**Contains spoilers for The Boys Graphic Novel and Amazon Original television show**
We’ve heard of the anti-hero trope before with examples like Rorschach from Watchmen and the characters discussed in this blog from tlanier, however, where is the line between anti-hero and villain? One of the main traits when defining an anti-hero is the existence of good intentions at least somewhere. With Rorschach, we see his commitment to solving the murder of the Comedian as well as the means he will go to seek justice, albeit through brutish, unconventional, and illegal methods. The Boys, by Garth Ennis and Darick Robertson, has similar themes and tones to Watchmen in which it explores the dark, grimy side of superheroes and vigilantes, however, it introduces the downright villainous behavior of these “heroes” which is apparent right away, in both the comic and the tv show.
Within the first few pages, one of the main characters, Wee Hughie, is spending a romantic day in the park with his girlfriend when she is brutally torn apart by a superhero running at top speeds. This is where the age-old question begins that we see in many superhero stories: Do the ends justify the means? This comic explores the depths of power-hungry egomaniacs and introduces, not just anti-heroes, but villainous superheroes.
In this panel, we see the utter despair from Wee Hughie as he goes into shock, still holding the severed arms of his girlfriend, juxtaposed with the apathetic “hero” underneath that killed her. A-Train, who can run at super-high-speeds, is seen asking an officer “You have people to deal with this right? Cool. I gotta get going.” The complete lack of remorse is the tip of the iceberg when compared to more of the horrors unleashed in The Boys, however, I think that’s what makes it such an intriguing read and an interesting show to watch on Amazon.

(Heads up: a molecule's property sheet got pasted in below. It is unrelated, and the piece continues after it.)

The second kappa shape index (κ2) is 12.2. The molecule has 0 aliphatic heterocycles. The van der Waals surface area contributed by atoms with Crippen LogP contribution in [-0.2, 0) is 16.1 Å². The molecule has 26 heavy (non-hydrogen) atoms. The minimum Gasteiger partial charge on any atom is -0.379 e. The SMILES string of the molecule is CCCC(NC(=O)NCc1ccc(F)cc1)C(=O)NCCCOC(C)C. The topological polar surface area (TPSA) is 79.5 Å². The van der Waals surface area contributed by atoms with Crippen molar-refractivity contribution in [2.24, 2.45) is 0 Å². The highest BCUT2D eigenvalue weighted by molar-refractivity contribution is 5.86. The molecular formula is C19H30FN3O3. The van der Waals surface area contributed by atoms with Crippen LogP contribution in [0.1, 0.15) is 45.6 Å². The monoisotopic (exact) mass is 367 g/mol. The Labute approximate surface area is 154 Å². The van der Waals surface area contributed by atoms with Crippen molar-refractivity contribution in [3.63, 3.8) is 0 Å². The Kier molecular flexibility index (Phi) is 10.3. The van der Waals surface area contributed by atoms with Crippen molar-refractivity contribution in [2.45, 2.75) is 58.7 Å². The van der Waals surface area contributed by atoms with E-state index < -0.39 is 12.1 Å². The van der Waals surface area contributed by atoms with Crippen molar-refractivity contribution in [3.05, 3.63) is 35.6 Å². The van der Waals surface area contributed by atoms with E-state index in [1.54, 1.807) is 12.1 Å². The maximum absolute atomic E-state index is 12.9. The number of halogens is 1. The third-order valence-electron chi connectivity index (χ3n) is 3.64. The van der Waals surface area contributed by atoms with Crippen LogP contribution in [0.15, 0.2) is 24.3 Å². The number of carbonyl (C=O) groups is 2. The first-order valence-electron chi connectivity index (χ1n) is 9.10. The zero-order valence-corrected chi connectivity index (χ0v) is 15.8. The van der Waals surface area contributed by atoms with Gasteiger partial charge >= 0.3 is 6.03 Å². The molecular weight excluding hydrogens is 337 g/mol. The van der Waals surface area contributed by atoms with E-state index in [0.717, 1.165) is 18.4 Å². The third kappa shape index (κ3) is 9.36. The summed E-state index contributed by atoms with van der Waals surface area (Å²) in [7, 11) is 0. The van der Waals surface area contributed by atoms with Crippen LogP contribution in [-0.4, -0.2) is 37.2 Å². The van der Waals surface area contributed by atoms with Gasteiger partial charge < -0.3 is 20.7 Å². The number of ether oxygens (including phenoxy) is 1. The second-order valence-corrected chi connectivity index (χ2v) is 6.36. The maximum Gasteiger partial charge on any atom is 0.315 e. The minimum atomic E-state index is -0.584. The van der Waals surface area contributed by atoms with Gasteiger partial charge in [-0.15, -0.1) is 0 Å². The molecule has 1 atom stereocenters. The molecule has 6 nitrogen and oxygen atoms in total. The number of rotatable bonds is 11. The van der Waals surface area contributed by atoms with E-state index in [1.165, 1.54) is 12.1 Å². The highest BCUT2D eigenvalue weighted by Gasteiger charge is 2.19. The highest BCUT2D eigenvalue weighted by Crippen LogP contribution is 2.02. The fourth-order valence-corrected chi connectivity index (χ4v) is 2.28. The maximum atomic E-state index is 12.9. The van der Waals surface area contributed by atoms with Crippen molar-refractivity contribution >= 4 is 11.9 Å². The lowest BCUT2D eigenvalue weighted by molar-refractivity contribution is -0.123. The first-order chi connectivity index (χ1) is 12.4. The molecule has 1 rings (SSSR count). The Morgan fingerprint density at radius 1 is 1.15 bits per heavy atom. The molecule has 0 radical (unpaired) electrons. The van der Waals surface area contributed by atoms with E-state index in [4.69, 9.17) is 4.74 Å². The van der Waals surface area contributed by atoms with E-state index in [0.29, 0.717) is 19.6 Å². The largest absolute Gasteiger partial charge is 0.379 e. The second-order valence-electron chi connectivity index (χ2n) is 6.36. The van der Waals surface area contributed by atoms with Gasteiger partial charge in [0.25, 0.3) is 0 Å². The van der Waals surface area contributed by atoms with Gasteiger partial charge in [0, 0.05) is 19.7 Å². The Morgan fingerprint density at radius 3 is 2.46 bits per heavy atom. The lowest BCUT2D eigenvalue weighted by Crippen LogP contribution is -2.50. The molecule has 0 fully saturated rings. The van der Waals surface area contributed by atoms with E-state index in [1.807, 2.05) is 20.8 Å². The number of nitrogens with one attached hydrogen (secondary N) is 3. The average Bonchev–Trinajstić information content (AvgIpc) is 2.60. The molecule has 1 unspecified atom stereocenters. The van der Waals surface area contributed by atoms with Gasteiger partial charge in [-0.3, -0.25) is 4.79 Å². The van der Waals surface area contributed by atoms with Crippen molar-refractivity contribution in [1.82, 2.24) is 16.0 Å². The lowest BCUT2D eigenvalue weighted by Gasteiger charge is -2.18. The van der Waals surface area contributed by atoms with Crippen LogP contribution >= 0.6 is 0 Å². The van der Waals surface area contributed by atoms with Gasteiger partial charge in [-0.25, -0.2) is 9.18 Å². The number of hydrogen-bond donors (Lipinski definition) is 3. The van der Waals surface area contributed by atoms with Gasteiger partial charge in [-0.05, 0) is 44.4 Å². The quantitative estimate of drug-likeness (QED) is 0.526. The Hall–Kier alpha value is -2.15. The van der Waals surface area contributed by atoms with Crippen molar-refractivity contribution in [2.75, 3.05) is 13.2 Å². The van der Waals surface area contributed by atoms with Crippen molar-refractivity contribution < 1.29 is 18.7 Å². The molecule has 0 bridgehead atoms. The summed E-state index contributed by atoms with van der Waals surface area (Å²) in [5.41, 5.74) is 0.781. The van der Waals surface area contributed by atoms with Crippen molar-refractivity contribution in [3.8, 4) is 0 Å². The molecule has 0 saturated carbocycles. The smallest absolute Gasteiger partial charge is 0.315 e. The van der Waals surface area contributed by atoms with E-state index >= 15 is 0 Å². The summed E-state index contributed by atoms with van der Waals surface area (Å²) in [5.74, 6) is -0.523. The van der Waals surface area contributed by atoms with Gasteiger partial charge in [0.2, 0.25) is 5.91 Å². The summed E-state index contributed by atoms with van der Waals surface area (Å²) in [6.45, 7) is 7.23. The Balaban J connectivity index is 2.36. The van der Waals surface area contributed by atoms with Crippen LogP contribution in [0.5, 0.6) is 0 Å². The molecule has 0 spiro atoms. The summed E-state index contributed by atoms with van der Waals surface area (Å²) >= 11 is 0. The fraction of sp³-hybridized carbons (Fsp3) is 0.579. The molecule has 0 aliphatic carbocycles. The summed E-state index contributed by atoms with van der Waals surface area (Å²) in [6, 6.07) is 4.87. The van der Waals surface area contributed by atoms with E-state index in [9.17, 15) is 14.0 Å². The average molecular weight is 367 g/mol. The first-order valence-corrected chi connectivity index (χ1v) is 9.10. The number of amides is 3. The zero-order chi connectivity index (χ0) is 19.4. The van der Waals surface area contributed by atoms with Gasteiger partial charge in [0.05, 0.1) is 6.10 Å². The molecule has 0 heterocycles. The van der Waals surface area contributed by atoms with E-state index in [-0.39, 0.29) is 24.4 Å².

Stormfront, unlike A-Train, is introduced to the comics immediately as a villain. However, the Stormfront we meet in the Amazon original show is charismatic and likable at first and is even gender-swapped from the comics. We meet Stormfront, played by Aya Cash, as an outspoken feminist who appears to put some fear into the egomaniacal Homelander, and even have hope that she will better the Seven. This is what Eric Kripke, showrunner of “The Boys,” wanted the audience to feel before it is revealed in later episodes that Stormfront is a racist nazi that grew up in the Third Reich. Here is a brief interview of Kripke discussing some of the artistic choices made with the intentional gender swap, as well as Cash’s initial feelings towards the character. I believe this is where The Boys diverts from Watchmen and other depictions of anti-heroes in which Garth Ennis has created a supervillain who has managed to brand themselves as a hero. There is no code of morality with Stormfront, who is antisemitic, racist, and incredibly violent toward anyone not of “Aryan descent.” The name Stormfront derives from a hate-based, neo-Nazi internet site that was launched in 1996 under the same name.
Though the aforementioned A-Train and Stormfront are not the same degree of evil, there is a clear theme between the two, abuse of power. I think exploring this theme is what makes dark comics like this so interesting, because it muddies the lines between good and evil, which, to me, is more realistic.